Native People Would Never Sacrifice Their Elders for the Good of the Economy 

Alaska Native elders, James Charles, the late David Bill, Sr. and Wilson Justin. Photo courtesy of Chief Mike Williams

Opinion

Published March 30, 2020

GRAND RAPIDS, Mich. —The COVID-19 pandemic has altered our normal lives in ways that seemed unimaginable until three weeks ago. 

Native News Online views its coverage of the deadly coronavirus as a top priority at this time in order to get the word out to help stop the spread of the virus across Indian Country and beyond. In order to bring informative reporting to Native News Online readers, we go through a rigorous process of separating fact from fiction which involves monitoring hundreds of COVID-19 related press releases and articles. 

One story that we did not cover has been gnawing at my mind all week long. So, I want to address it now.

The story dropped last Monday night, when Texas Lt. Gov. Dan Patrick, who turns 70 this week, suggested during a Fox News interview that senior citizens should be willing to die in exchange for restarting the American economy. 

“No one reached out to me and said, ‘As a senior citizen, are you willing to take a chance on your survival in exchange for keeping the America that all America loves for your children and grandchildren?’ And if that is the exchange, I’m all in,” Patrick told Fox News.

He added, “My message is that let’s get back to work, let’s get back to living. Let’s be smart about it and those of us who are 70+, we’ll take care of ourselves. But don’t sacrifice the country.”

Levi Rickert

As the week progressed, others, such as Glenn Beck and Fox’s Brit Hume, weighed in to say they agreed with Patrick. To them, saving the American economy is more important than life itself. Well, at least it’s more important than the lives of senior citizens, that is.

Their notion is that the benefits of saving the American economy outweigh the risks to the elderly population, who are more vulnerable to dying from COVID-19 than younger people. 

Their comments made me wonder if they watched the 1990s movie Grumpy Old Men a few too many times and now they think that old people are not only grumpy, but that they don’t really matter in the larger scheme of life.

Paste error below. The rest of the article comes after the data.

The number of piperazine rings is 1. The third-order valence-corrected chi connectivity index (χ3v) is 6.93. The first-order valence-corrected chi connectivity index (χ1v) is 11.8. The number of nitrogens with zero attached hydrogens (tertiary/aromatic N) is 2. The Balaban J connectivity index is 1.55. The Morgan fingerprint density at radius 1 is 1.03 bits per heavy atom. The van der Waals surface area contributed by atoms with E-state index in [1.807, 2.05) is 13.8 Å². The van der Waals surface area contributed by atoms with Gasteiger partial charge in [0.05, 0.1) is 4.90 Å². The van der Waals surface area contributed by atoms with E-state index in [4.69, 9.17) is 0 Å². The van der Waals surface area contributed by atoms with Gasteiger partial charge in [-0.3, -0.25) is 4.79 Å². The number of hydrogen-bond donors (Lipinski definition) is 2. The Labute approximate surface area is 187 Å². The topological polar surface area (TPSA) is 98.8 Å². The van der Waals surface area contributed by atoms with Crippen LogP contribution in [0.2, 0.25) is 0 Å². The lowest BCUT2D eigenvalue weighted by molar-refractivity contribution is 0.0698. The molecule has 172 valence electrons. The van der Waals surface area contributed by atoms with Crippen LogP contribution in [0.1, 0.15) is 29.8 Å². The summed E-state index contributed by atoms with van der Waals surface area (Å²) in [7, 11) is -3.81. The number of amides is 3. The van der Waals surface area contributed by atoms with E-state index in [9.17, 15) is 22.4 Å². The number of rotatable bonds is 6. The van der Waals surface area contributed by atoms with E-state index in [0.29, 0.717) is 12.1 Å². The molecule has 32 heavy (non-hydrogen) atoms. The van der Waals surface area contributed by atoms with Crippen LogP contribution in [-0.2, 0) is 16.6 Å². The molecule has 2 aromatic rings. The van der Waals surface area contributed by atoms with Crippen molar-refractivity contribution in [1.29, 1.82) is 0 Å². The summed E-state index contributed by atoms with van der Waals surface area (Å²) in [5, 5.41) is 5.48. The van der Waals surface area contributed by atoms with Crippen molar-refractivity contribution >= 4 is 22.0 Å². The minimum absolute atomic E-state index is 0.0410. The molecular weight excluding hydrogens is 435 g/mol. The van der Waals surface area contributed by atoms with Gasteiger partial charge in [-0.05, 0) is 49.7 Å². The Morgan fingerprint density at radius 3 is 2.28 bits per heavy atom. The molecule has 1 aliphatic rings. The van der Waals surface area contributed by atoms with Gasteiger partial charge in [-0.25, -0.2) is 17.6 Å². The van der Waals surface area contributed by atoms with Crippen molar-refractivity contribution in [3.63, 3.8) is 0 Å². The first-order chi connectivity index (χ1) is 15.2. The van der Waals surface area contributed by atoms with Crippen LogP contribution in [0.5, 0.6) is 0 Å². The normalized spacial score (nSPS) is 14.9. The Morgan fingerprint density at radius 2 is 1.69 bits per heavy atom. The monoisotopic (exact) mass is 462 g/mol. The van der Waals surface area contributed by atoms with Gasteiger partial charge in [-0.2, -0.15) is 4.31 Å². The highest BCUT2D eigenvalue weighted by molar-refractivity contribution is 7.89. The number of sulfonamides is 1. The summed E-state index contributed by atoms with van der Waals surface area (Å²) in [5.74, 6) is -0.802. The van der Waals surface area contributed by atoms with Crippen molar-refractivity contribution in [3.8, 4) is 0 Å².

The story gnawed at my mind because the whole concept that seniors are expendable conflicts with the American Indian and Alaska Native belief that we are to honor, respect, and revere the older generations. We even opt for the word “elders” over senior citizens when referring to the older ones among us, which distinguishes them as high-status citizens in our society.

The very suggestion that the American public should choose to get the economy going again without concern for the health of our elders is preposterous because within Native culture, our elders serve an important and honored role in our lives 

They are the keepers of knowledge and wisdom, and they serve as our guides. It is ingrained in us from childhood that our elders are to be honored, respected and revered. Elders are seen as being the most beautiful part of our culture. 

Contrary to Hollywood’s definition of beauty, the more wrinkles our elders have, the more beautiful they become to us. The lines of their faces are indicators of life lessons and wise journeys.

In the Anishinaabemowin, the language of the Ojibwe, Gichi ayaa’aa is the word for elder, which when translated to English means “great being.” A term for old man in Anishinaabemowin is “akiwensii,” which literally means “earth caretaker.” The words and language embody the value that elders have in Native culture. 

In Native culture, elders have an intrinsic value that is worth more than dollars and cents. 

To validate my own belief on the subject, I asked Mike Williams, a friend who is chief of the Yupiit Nation in Akiak, Alaska for his opinion of Lt. Governor Patrick’s suggestion. A man known for his honesty, the chief did not disappoint me with his response.

“That is crazy. These guys are nuts!” Williams said. “We take good care of our elders. They are our libraries, full of knowledge and history. We do not want them to pass.”

On Sunday afternoon, as I watched the livestream from Navajo Nation’s virtual town hall, I was given further validation when I heard Navajo Nation President Jonathan Nez admonishing the young Navajo to stay home. He said he is still seeing too many of them ignoring the order to stay home to combat the spread of the virus. 

“Young people, especially, I see too many driving around. You don’t even know if you have the virus and are passing it around. Don’t be selfish, think about your grandmas and those people who have health conditions,” Nez said. “We have already seen death from this virus.”

After processing all of my feelings about this controversial situation, I realized that it has only strengthened my belief that all life is precious—especially the lives of our elders. 

Levi Rickert (Prairie Band Potawatomi Nation) is the publisher and editor of Native News Online.

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